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Author Archives: Amber Nimocks

Because who doesn’t want to work more? (access required)

The mandatory retirement age for judges, solicitors and public defenders in South Carolina is now 72. But last month, state Sen. Gerald Malloy, an attorney from Hartsville, pre-filed a bill that would eliminate the age requirement—ostensibly meaning that lawyers working for the state could keep showing up at the office until the day they keel over in their chairs. Last week, that bill moved to the senate Judiciary Committee.

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Your legislators at work (access required)

You may recall this summer’s South Carolina Policy Council report suggesting that the South Carolina General Assembly should spend less time in Columbia. Palmetto State lawmakers spend more time in session – an average of 143 days annually – than any other state legislature in the South and all but a few in the nation.

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Charleston School of Law looks to the sea (access required)


While “admiralty and maritime law” might conjure the image of a peg-legged captain helming a three-masted clipper, Harold Creel can assure you it’s an area of the law that remains vital in the modern world. “People, when I tell them I do admiralty law, they say ‘That’s quaint,’ and I say, well it is a means by which trade is conducted, and that’s the way it’s going to be, barring the development of any new technology,” he said.

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Gallivan, White & Boyd blog “Abnormal Use” makes the American Bar Association Journal’s Blawg Hall of Fame (access required)

BLOG keyboard

If you’ve ever spent more time than you should reading posts on the Abnormal Use blog by the lawyers at Gallivan, White & Boyd, you’re in good company. The American Bar Association Journal recently named abormaluse.com to its inaugural Blawg Hall of Fame, with the authors citing it as one of 10 law blogs they “can’t imagine not making our favorites each year.”

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Charleston Law to offer new maritime law program (access required)


Charleston School of Law hopes to enroll about a dozen students in a new master’s program focusing on admiralty and maritime law beginning next fall. The new program will begin ahead of the expected 2014 completion of the Panama Canal lock project, which will allow extra-large “Post-Panamax” ships to navigate the canal and thus have greater access to ports on the East coast.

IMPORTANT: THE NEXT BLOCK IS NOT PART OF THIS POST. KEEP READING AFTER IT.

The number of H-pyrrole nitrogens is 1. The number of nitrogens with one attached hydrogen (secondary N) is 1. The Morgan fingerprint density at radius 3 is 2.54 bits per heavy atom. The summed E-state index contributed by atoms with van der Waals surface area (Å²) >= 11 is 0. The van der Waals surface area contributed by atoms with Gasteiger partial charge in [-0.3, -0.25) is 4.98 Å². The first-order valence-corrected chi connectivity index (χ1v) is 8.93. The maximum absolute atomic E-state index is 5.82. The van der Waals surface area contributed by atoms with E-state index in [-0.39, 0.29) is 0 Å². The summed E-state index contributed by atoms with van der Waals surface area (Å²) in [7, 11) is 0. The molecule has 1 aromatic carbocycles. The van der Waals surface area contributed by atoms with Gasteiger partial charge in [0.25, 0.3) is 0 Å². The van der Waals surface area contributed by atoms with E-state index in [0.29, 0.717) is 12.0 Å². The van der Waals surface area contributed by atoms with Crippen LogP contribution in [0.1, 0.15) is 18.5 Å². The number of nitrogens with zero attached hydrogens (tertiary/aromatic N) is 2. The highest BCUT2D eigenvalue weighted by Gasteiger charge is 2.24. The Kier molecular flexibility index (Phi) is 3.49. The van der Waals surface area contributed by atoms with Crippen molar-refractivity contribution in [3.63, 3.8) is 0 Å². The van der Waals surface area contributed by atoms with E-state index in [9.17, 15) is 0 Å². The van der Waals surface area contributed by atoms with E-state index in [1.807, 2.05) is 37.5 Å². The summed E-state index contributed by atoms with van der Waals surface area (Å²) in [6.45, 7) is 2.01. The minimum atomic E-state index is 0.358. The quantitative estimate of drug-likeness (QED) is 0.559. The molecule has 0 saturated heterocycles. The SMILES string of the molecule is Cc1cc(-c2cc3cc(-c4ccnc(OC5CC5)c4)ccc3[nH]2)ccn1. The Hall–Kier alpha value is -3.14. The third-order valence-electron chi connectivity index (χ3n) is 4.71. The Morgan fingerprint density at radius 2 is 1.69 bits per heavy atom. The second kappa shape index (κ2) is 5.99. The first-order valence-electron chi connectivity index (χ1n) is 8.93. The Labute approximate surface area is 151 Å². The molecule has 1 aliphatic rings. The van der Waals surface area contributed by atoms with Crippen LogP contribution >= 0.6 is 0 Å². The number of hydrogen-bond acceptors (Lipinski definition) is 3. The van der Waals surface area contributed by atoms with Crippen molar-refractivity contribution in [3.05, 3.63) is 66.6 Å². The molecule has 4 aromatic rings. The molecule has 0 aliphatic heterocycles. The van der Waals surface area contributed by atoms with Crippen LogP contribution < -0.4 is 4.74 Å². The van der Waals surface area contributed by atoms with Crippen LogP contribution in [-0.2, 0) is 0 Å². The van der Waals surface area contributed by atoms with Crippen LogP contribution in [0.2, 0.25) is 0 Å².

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Why do they call it that? (access required)

Considering South Carolina’s passion for historical preservation, it’s only natural that a law labeled elsewhere as “the Uniform Fraudulent Transfer Act” goes by “the Statute of Elizabeth” in the Palmetto State. It’s quite a poetic moniker for a rule that governs asset swapping, and was most recently applied in the case of a pool contractor trying to save his troubled marriage and dodge creditors. But why do South Carolina lawyers still use the statute’s 440-year-old name?

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Attention, Walmart shoppers (access required)

In the long and distinguished history of American jurisprudence, we’re confident that only once has a retailer been able to dodge a liability action in part by successfully arguing that it had generously spread Snake-A-Way around the premises.

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Dude, can I get my weed back? (access required)

Though we guess it will be a while before South Carolina hops on the magic bus of legal marijuana, it always helps to be prepared. After voters in Colorado and Washington passed ballot initiatives decriminalizing chronic earlier this month, citizens were left wondering how to apply the new law in their own lives.

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